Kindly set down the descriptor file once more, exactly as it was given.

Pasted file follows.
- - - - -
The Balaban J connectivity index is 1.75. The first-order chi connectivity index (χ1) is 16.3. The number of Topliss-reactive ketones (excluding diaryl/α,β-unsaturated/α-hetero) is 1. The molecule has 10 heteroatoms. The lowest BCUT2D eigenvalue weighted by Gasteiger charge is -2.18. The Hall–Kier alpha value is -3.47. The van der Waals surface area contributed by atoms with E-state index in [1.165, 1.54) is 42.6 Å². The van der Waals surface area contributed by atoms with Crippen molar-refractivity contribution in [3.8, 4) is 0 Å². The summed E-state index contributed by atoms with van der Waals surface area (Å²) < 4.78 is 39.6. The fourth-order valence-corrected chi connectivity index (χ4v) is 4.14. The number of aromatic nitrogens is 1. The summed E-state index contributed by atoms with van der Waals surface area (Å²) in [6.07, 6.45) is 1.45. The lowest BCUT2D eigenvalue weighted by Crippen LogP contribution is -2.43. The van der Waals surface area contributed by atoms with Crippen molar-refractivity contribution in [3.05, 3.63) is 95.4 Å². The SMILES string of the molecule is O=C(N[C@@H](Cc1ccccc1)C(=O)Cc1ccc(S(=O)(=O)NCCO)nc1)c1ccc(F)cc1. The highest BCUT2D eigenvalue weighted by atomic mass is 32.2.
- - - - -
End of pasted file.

The Balaban J connectivity index is 1.75. The first-order chi connectivity index (χ1) is 16.3. The number of Topliss-reactive ketones (excluding diaryl/α,β-unsaturated/α-hetero) is 1. The molecule has 10 heteroatoms. The lowest BCUT2D eigenvalue weighted by Gasteiger charge is -2.18. The Hall–Kier alpha value is -3.47. The van der Waals surface area contributed by atoms with E-state index in [1.165, 1.54) is 42.6 Å². The van der Waals surface area contributed by atoms with Crippen molar-refractivity contribution in [3.8, 4) is 0 Å². The summed E-state index contributed by atoms with van der Waals surface area (Å²) < 4.78 is 39.6. The fourth-order valence-corrected chi connectivity index (χ4v) is 4.14. The number of aromatic nitrogens is 1. The summed E-state index contributed by atoms with van der Waals surface area (Å²) in [6.07, 6.45) is 1.45. The lowest BCUT2D eigenvalue weighted by Crippen LogP contribution is -2.43. The van der Waals surface area contributed by atoms with Crippen molar-refractivity contribution in [3.05, 3.63) is 95.4 Å². The SMILES string of the molecule is O=C(N[C@@H](Cc1ccccc1)C(=O)Cc1ccc(S(=O)(=O)NCCO)nc1)c1ccc(F)cc1. The highest BCUT2D eigenvalue weighted by atomic mass is 32.2.